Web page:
"I have just come from there. Not being known I was able to get over the barricades and make my way here. Your family first took refuge in the Mairie. I was there, too. Seeing that the danger was over I advised Mme. Victor Hugo to seek some other asylum. She found shelter with her children in the home of a chimney-sweep named Martignon who lives near your house, under the arcades."
I knew that worthy Martignon family. This reassured me.
"And how about the riot?" I asked.
"It is a revolution," replied M. Belley. "The insurgents are in control of Paris at this moment."
I left M. Belley and hurriedly traversed the few rooms that separated the hall in which we held our sessions and the office occupied by the Executive Committee.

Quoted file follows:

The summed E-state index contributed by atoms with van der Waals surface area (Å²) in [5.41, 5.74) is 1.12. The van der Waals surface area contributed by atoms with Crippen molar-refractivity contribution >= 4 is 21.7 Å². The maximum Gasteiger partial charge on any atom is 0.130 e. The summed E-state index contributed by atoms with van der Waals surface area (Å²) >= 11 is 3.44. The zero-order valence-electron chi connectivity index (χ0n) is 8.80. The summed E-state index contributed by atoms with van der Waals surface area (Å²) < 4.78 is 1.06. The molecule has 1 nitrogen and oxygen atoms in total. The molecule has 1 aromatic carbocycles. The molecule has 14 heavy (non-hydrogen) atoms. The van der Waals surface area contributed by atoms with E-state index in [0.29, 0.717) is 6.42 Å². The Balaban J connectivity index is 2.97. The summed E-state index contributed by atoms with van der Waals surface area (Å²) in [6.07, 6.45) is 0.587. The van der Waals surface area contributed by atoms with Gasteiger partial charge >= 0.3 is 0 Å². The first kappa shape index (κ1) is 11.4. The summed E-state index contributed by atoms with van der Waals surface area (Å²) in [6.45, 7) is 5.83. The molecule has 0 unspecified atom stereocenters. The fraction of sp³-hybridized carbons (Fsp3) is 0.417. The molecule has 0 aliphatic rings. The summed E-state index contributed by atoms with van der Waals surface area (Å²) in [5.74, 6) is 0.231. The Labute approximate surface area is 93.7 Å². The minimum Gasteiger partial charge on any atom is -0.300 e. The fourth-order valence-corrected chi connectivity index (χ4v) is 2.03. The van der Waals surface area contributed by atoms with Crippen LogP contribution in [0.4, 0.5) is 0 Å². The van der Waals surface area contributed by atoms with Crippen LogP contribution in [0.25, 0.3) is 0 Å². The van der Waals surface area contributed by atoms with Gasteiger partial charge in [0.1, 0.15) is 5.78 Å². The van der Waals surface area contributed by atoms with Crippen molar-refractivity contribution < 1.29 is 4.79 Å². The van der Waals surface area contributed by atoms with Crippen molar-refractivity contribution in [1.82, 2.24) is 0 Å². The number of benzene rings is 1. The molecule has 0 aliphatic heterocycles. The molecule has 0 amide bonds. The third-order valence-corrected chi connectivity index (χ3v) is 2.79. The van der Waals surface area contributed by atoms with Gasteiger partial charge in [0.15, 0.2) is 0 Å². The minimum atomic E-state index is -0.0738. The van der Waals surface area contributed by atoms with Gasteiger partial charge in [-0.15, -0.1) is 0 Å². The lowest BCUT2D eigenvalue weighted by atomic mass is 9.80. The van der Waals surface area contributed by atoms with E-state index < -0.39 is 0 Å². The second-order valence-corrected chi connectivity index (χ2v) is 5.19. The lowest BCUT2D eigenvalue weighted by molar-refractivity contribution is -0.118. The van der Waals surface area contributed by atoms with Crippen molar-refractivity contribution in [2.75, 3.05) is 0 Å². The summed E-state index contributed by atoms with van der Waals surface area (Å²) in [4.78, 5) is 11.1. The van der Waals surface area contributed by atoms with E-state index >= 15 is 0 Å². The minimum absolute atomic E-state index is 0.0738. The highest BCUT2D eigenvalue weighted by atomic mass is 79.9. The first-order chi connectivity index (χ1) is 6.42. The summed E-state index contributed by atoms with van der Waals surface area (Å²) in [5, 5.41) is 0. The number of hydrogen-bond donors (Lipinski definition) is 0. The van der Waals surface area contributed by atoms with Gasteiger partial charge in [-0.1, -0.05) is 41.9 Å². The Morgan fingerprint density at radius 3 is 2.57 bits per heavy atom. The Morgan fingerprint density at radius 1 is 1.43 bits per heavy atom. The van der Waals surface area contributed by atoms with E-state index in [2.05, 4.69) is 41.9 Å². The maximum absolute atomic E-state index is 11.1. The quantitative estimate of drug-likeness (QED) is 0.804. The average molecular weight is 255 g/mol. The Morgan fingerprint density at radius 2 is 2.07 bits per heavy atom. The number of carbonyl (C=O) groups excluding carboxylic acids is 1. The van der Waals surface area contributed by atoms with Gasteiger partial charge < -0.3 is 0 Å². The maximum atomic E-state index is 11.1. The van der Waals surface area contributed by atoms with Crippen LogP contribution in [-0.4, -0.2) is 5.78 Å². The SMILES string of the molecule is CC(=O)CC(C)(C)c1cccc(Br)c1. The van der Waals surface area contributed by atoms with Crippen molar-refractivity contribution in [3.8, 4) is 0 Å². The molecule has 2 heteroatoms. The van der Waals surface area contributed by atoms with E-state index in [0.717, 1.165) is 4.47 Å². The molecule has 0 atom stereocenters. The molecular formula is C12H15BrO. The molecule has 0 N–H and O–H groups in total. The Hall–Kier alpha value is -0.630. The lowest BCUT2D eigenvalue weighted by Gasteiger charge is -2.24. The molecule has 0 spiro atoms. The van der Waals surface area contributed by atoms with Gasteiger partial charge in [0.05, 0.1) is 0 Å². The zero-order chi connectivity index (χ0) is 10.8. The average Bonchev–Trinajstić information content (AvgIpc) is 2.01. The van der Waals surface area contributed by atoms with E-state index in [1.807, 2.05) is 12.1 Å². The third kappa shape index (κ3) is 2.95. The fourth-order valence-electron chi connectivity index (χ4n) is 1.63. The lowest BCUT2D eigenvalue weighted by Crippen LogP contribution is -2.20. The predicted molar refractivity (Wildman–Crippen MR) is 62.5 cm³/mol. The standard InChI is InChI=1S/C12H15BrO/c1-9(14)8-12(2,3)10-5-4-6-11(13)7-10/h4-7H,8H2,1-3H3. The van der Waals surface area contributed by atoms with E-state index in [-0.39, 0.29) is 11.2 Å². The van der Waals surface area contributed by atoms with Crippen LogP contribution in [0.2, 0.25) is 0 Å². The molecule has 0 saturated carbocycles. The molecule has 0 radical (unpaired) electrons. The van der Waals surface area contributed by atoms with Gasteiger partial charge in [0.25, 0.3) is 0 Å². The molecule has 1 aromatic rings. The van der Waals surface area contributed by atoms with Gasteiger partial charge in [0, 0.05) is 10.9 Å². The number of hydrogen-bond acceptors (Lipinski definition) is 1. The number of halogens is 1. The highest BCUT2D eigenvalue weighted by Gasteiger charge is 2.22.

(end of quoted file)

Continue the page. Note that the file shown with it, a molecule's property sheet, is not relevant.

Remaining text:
It was a small salon belonging to the presidency, and was reached through two rooms that were smaller still. In these ante-chambers was a buzzing crowd of distracted officers and National Guards. They made no attempt to prevent any one from entering.
I opened the door of the Executive Committee's office. Ledru-Rollin, very red, was half seated on the table. M. Gamier-Pages, very pale, and half reclining in an armchair, formed an antithesis to him. The contrast was complete: Garnier-PagŔs thin and bushy-haired, Ledru-Rollin stout and close-cropped. Two or three colonels, among them Representative Charras, were conversing in a corner. I only recall Arago vaguely. I do not remember whether M. Marie was there. The sun was shining brightly.
Lamartine, standing in a window recess on the left, was talking to a general in full uniform, whom I saw for the first and last time, and who was N»grier. N»grier was killed that same evening in front of a barricade.